Another thing to consider is what each member of the family would need to get through a day or two away from the home. Does Jr. need his asthma meds? Does Dad have the equipment and medication needed for his Diabetes? Will your family need allergy pills or anything to get them through just 2 to 3 days of and away from home when having to bug out to a civilized area?

Plan for emergencies like this accordingly and you won't have to think about what you need to bring with you  if this does happen close to your home. Grab that bag and go!

Related Articles: 

The rest of the retreat was a nice time out:

Duck Pond And Images From The Mount Charleston Resort and hiking areas:

What is your favorite time out?

Sunday, June 23, 2013

The Zombie Apocalypse Is Already Here

Mayan Calendar - Peel and Stick Wall Decal by Wallmonkeys

They were anxiously waiting the countdown on December 21, 2013. 

The Mayan Calendar came to an end. It sure did. But what most people fail to realize is that the Zombie Apocalypse is here and it has been for decades.

The Zombie Apocalypse is not in the form of a T Virus or some deadly plague - or is it? 

It is here among us in the form of drug dependent people who have let their use of chemicals over ride anything in their lives other than the pursuit of more. Look around you. Have you seen the way a Meth addict staggers? To me they walk like a worm wiggles. Slithering back and forth. This way and that. Just amblin along. The hardcore lost ones do this. Its sad but funny. They can't hide it. It shows in the way they talk. Their eyes all bugged out of their heads. Skeleton skinny and usually a conversation with them is impossible. Its a shame, too. Many of these folks are very intelligent or were before they got into trouble. These are our Zombies today. The only difference is they are not mumblin' "Brains!!!" or dragging broken body parts with

It is a sad state of our world and one that will get worse as out economy and political climate darken. 

These folks are already desperate for anything they can use to get more dope. They rob and steal. Some can work but I doubt they can keep a job long. The drug holds too strong an influence over their minds and will.

Walking Dead Attack TV Poster Print
I bring this up because it is a minor tone of what will be happening when the SHTF for real. I am approached on a daily basis sometimes many times through my day and asked for money. I see them on the street corners and in the parking lots of large warehouse chain stores. My answer is NO - to them most of the time. I cannot help you until you choose to help yourself, is my reply. I do contribute occasionally to someone who is in need because my heart will tell me that person needs it. The rest of them can go put that in a pipe and smoke it!

Now, before you jump off the deep end and say I am bashing helpless people and I don't know what I am talking about, I want you to know that as of this moment I have been clean and sober for over 8 years now. I very well know what I am talking about. I have seen it. I have lived it. I survived my stint on the streets and that is what I am driven by today.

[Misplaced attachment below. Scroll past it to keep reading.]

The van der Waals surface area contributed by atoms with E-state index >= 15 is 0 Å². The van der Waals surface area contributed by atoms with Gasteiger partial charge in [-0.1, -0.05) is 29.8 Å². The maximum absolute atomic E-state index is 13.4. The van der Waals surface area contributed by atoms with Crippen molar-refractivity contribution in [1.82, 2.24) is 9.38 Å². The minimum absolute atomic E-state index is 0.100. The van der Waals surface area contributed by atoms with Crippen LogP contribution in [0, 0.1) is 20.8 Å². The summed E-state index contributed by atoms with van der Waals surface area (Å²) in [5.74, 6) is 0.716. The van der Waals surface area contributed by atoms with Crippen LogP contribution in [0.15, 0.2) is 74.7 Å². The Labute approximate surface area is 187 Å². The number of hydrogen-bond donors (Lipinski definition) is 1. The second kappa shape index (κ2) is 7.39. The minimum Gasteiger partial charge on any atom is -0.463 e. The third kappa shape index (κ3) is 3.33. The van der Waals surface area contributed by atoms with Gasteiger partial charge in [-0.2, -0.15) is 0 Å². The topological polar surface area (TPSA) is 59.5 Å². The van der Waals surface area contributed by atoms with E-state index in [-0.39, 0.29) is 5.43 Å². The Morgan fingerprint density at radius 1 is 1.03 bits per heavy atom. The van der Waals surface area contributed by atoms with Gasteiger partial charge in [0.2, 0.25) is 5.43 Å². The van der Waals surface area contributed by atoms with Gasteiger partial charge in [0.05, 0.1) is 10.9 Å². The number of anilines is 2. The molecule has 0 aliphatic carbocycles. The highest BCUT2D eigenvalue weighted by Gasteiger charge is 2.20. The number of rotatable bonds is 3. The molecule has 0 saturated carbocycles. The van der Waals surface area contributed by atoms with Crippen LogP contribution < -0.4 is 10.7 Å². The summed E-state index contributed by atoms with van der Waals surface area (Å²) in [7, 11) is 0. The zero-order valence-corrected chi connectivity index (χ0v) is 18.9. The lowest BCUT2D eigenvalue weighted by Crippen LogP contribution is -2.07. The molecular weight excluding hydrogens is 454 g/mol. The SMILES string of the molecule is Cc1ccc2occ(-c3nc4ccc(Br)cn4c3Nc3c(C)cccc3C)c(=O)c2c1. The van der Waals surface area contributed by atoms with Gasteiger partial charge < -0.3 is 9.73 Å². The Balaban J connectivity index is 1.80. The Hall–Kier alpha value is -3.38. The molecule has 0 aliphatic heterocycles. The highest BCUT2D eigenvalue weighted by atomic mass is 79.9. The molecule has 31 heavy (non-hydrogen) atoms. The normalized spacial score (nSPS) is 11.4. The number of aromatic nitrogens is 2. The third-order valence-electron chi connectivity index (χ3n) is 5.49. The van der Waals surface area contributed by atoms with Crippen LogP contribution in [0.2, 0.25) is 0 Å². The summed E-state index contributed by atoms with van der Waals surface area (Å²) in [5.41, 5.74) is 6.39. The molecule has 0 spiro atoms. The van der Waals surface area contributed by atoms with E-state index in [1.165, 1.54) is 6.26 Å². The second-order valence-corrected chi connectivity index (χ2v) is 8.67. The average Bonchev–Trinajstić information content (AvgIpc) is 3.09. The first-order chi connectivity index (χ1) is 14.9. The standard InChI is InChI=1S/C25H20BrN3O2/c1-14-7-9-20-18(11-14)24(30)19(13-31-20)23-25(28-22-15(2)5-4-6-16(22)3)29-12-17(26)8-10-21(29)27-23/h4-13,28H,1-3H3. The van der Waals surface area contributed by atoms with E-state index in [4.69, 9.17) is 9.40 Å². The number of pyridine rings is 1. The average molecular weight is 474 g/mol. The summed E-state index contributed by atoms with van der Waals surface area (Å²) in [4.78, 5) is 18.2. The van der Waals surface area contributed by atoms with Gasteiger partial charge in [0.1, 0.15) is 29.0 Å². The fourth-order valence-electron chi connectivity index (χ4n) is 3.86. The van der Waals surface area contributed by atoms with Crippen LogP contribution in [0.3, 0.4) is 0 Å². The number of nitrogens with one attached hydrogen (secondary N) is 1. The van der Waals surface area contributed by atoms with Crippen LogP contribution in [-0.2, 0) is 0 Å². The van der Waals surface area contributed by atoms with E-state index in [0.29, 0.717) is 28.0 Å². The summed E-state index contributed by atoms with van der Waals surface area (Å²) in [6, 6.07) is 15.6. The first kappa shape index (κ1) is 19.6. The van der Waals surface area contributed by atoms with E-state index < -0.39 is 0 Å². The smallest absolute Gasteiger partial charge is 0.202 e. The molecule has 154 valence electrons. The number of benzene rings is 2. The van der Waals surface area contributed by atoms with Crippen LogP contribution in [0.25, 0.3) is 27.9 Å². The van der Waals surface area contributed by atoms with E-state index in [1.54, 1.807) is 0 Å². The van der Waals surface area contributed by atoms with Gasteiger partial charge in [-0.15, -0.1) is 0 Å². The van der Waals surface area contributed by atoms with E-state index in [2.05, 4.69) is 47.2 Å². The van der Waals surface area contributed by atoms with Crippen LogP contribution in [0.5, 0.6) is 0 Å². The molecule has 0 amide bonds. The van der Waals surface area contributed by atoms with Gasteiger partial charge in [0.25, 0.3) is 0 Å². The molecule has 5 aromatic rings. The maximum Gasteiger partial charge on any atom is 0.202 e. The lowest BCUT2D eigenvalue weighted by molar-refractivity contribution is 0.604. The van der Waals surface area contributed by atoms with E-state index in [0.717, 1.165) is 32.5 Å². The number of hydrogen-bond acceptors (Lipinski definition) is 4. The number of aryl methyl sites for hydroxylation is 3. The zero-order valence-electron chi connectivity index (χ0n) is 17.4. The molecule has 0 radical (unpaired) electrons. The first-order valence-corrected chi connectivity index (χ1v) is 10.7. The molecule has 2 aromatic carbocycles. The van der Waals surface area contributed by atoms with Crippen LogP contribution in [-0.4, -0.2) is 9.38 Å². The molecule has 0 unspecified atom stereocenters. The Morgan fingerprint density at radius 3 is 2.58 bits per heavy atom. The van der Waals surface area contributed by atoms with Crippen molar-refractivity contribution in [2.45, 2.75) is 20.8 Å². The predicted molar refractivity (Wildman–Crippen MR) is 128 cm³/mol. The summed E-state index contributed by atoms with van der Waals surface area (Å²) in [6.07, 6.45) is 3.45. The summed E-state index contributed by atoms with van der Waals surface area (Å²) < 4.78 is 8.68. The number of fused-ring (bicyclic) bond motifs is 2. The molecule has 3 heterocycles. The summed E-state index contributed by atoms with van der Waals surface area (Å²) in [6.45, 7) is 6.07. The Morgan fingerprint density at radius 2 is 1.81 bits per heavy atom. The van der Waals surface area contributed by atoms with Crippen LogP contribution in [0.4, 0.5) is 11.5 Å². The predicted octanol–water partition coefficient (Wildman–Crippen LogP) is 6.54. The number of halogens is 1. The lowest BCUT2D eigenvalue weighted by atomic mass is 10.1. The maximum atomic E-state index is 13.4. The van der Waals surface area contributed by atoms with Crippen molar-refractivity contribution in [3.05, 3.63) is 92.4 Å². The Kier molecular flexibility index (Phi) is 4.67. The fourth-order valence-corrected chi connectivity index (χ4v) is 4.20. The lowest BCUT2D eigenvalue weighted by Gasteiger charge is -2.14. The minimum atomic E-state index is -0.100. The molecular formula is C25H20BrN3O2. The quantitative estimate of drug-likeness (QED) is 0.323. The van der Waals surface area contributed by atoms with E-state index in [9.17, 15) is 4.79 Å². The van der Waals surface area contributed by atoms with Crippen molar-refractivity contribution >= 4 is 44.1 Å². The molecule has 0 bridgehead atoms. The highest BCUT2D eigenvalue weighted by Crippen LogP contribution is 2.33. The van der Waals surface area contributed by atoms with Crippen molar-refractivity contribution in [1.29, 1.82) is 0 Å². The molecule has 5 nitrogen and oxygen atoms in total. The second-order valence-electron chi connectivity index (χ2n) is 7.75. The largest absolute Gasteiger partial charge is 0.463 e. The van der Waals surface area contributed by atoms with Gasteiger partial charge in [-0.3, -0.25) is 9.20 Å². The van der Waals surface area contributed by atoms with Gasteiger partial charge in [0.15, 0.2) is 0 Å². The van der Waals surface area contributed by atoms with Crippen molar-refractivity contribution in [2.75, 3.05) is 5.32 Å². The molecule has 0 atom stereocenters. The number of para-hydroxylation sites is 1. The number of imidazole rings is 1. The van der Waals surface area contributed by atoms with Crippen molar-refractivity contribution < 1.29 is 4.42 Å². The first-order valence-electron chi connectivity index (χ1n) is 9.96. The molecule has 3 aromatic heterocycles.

I Am A Survivor!

I want to share with you this because while you are reading my posts, I want you to remember this. While most of them seem like Pollyanna - Aunt Bea from Mayberry light conversation, at the core of all of these writings is a woman who faced her demons, the streets, and survived a few years among people like I have described above. I am not an couch potato - PC nerd who hasn't ever left home.

I survived 25 years of off and on the streets and I know what it is like to go through a time span of hunger, what it means to be homeless, and how frightening it is to be so very alone with only the clothes on my back and a few things in my pockets to help me survive. Today I have a life worth fighting for and I will not let anything take it away from me. I prepare because I care. I share what I have learned and the things I stumble across in my searches so that you and I may meet on the road somewhere and be apart of the circle that is the core of the American Heart. Our patriots and preppers....

Read more preparedness at:

Tuesday, June 11, 2013

Starter Survival Food Storage

Starting a food storage inventory for survival is not a difficult task. 

Staple foods for your survival food storage pantry.
Tonight I stopped by the market and added to my reserves.

When I looked at the goods I selected I thought this would be a great starter list for anyone who has yet to begin with planning food storage.

This list are your basic staples. With these simple  items you have a base to build on and a few things that will be used for baking bread and other essentials. 

Yes, there are rice and beans here, but they are a great source of protein and carbohydrates. This can be a good way to begin stocking up and for about $75 at your local Walmart. I chose the most economically priced items for the dollar. You can add to this list week by week at about $25 dollars per pass at the grocers and have what you need for a month or more in just a few weeks time. Let me share some ideas with you.